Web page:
01.28.2010 06:36

NOAA buys 7 more RESON multibeam sonars

NOAA Signs Contract for Seven Seabat 7125-SV [Hydro International]
A real-time uncertainty output from the SeaBat 7125 may be used in
PDS2000, along with information from other sensors to calculate a TPE
(Total Propagated Error). Soundings may be filtered by setting either
the relevant IHO order or by defining a custom vertical error
limit. Other new features in SeaBat 7125-SV include roll
stabilization, XYZ offsets for flexible transducer installations,
Quality filter and advanced diagnostic which increase survey
efficiency. Further, AutoPilot uses sonar tuning values from a default
or user generated look-up table for hands free sonar operation.
Six of the SeaBat sonar systems are to be mounted on Hydrographic
Survey Launches of the SV Rainier, SV Fairweather, SV Thomas Jefferson
and SV Ferdinand R. Hassler while the seventh system will be mounted
on the SV Nancy Foster.

Posted by Kurt | Permalink

01.27.2010 08:50

Field images, Desk Crops, and UDel's New Zealand field blog

Ron Schott has been running a fantastic Outcrop/Deskcrop series on his blog where he shows off Gigapan's from the field and hand samples back in his office. Well worth following if you enjoy geology.

On the same note, Art Trembanis just sent me a link to his students' blogging of their trip to New Zealand. I've been following some of it on facebook and it looks like they have had an amazing field experience this year:

NZ GeolMast Winter 2010

Posted by Kurt | Permalink

01.27.2010 06:17

Lloyd's AIS based global ship traffic

From the Art Trambanis/CSHEL news channel:

A Year of Global Shipping Routes Mapped by GPS [Wired Science]

I would have guessed that they used S-AIS (satellite) messages picked up by SpaceQuest, ComDev, or OrbCom. But it turns out that they just used great circle routes from itineraries.

Credit to Dale Chayes for the details of the paper: The complex network of global cargo ship movements by Kaluza, Kolzsch, Gastner, Blasius. The Abstract:
Transportation networks play a crucial role in human mobility, the
exchange of goods, and the spread of invasive species. With 90% of
world trade carried by sea, the global network of merchant ships
provides one of the most important modes of transportation. Here we
use information about the itineraries of 16,363 cargo ships during the
year 2007 to construct a network of links between ports. We show that
the network has several features which set it apart from other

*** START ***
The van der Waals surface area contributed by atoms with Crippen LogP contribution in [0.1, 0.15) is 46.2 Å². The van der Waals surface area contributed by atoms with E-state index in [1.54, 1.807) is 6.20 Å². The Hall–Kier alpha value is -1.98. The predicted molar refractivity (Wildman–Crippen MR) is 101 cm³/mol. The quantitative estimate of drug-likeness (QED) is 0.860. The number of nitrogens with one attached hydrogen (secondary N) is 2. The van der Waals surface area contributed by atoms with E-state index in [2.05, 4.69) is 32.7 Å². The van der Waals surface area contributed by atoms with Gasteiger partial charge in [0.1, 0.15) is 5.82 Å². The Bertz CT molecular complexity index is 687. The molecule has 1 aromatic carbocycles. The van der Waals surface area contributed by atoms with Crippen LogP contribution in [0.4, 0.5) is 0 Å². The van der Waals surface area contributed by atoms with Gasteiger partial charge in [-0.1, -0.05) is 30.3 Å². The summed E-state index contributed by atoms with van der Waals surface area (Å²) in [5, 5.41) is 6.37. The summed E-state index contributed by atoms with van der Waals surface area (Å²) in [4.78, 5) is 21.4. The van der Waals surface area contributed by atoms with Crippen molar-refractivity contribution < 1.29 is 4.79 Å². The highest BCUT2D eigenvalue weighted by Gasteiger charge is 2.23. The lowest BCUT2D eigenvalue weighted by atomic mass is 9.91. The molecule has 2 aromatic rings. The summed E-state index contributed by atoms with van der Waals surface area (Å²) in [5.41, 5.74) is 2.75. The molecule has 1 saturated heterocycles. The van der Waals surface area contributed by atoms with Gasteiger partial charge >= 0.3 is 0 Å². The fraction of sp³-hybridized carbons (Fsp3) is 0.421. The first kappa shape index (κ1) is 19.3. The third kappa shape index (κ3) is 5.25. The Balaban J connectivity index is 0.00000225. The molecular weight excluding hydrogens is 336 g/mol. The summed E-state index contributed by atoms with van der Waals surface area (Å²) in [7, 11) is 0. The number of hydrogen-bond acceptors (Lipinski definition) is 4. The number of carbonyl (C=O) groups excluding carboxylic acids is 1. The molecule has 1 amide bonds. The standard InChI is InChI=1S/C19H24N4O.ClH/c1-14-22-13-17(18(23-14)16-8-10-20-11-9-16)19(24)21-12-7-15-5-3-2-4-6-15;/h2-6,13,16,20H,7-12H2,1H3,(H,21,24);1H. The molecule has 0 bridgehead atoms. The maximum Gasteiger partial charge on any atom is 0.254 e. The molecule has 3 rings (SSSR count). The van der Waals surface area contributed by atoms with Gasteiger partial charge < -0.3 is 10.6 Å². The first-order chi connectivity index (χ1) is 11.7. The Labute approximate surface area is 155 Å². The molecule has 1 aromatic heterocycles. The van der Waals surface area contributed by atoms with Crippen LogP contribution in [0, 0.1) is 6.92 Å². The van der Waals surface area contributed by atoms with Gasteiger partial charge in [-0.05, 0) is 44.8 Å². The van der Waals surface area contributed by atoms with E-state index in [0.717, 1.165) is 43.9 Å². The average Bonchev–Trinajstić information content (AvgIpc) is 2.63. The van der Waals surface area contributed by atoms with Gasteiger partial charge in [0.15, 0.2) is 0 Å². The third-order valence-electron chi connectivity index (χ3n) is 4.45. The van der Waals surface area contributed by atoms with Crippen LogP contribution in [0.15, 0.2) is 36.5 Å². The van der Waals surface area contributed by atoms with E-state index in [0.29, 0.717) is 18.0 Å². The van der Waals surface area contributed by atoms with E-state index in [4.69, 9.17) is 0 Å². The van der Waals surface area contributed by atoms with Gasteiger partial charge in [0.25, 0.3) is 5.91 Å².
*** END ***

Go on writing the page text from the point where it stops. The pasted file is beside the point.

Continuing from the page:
transportation networks. In particular, most ships can be classified
in three categories: bulk dry carriers, container ships and oil
tankers. These three categories do not only differ in the shipsâÄô
physical characteristics, but also in their mobility patterns and
networks. Container ships follow regularly repeating paths whereas
bulk dry carriers and oil tankers move less predictably between
ports. The network of all ship movements possesses a heavy-tailed
distribution for the connectivity of ports and for the loads
transported on the links with systematic differences between ship
types. The data analyzed in this paper improve current assumptions
based on gravity models of ship movements, an important step towards
understanding patterns of global trade and bioinvasion.

To give you a feel what an actual global data set feels like, you can interact with the global Vessel Observation System (VOS) data in Google Earth yourself by going here:

http://vislab-ccom.unh.edu/vos/ (By Ben Smith)

Or you can take a look at 2 minutes of S-AIS data from SpaceQuest over South Africa:


Posted by Kurt | Permalink

01.26.2010 10:20

The return of panospheric imaging (but at a smaller scale)

When I saw this video, I had flashbacks to working with Geb Thomas and the CMU Field Robotics Center on a panospheric camera for the Nomad rover in the Atacama desert.

Our paper on the topic came out back in 1997: Operating Nomad during the Atacama Desert Trek [PDF]

Found via News: Google Earth in the Classroom, More 3D in Australia, DIY StreetView [Google Earth Blog]

Posted by Kurt | Permalink

01.26.2010 06:12

IODP Cruise to Antarctica - Week Report 2

Aliens are assisting in the ocean drilling project off of Antarctica... :)

You can follow the work on the JOIDES Resolution via Facebook.

Posted by Kurt | Permalink

01.25.2010 12:50

NOAA and Google

Picture This: NOAA, Google Join Forces to Visualize Scientific Data
The agreement lists six topic areas in which NOAA and Google may
pursue cooperative research projects of mutual interest:

    * Engaging the public in ongoing and historic scientific
      expeditions including those of the NOAA ship Okeanos Explorer;
    * Compiling and improving bathymetric datasets to display in
      Google Earth and make available for downloading;
    * Expanding NOAA efforts to publish oceanographic data, especially
      data from the NOAA-led Integrated Ocean Observing System;
    * Expanding NOAA efforts to publish climate data, especially data
      from the greenhouse gas monitoring system;
    * Increasing the amount of data available for NOAAâÄôs Science on a
      Sphere, an educational Earth science display system,
      [http://sos.noaa.gov/] by adapting it to display files in the
      Keyhole Markup Language, the file format Google Earth and Google
      Maps use for geographic data; and
    * Providing interactive access to marine zoning and regulatory
      information concerning regions such as continental shelf
      boundaries and marine protected areas.
It's a shame that there are no images in the press release.

Posted by Kurt | Permalink

01.25.2010 08:48

Mano Marks presentation on Open Source GeoSpatial Tools

Mano Marks from Google has posted his Slides from my upcoming talk at Berkeley

Posted by Kurt | Permalink

01.22.2010 09:21

Spot did a somewhat better job tracking

Update 2011-Jan14: I have since SPOT tracks that were fantastic all the way up to New Brunswick, Canada and have second hand reports of it working well in the lower half of Alaska. I think that my spot unit was faulty. I still think that the spot units without an LCD display are confusing. I would feel better with a unit that was more clear about what it was up to.